A creamy, milk gelatin dessert made with cajeta, a traditional Mexican treat.
By Karla Diaz Cano
I took my first cooking class back in Mexico when I was 9 years old. A group of girls my age gathered at a lady’s house once a week, where she taught us how to cook basics like beans, rice and fried eggs and showed us how to set a table and shop for groceries. I learned a lot in those classes (probably things that a 9 year old wouldn’t typically know, or care to know) but I think the absolute best thing I got from those classes was this Cajeta Jello recipe – my family loves it and people always ask me for the recipe. It is a definite crowd-pleaser. And now I’m sharing it with you.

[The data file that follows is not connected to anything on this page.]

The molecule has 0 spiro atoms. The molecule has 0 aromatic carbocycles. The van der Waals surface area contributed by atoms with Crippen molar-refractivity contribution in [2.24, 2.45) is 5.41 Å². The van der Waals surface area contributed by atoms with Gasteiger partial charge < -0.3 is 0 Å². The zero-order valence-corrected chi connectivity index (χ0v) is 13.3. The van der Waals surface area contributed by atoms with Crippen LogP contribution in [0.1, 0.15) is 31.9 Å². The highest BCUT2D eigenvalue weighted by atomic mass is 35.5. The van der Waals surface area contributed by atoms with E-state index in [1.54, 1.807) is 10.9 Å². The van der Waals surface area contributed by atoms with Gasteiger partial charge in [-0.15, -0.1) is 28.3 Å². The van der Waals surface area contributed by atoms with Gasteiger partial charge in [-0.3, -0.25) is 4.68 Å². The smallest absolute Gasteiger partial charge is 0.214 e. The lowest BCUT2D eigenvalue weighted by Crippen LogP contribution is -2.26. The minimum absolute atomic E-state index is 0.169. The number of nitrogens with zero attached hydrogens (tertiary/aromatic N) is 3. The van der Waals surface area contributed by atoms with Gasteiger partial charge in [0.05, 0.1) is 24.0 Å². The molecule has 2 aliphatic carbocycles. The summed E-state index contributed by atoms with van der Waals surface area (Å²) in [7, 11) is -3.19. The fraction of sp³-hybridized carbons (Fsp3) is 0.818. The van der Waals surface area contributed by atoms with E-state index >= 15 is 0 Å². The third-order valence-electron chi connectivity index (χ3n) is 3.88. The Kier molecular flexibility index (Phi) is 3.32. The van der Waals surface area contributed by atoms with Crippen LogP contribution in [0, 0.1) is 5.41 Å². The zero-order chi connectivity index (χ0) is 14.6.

Cajeta is typical Mexican sweet made by heating goat’s milk with sugar to create a thick syrup, very much like caramel. Flavorings like vanilla or brandy are sometimes added to create a deeper flavor. Cajeta is very similar to dulce de Leche, which is a tad sweeter and is made cow’s milk.
In Mexico we use cajeta in many ways –in candies and crepes, between two graham crackers, on ice cream, spread on toast, with fruit, by the spoonful and in all sorts of desserts. If you cannot find cajeta in a Mexican food store, you can purchase it online.
Originally Published: October 6, 2011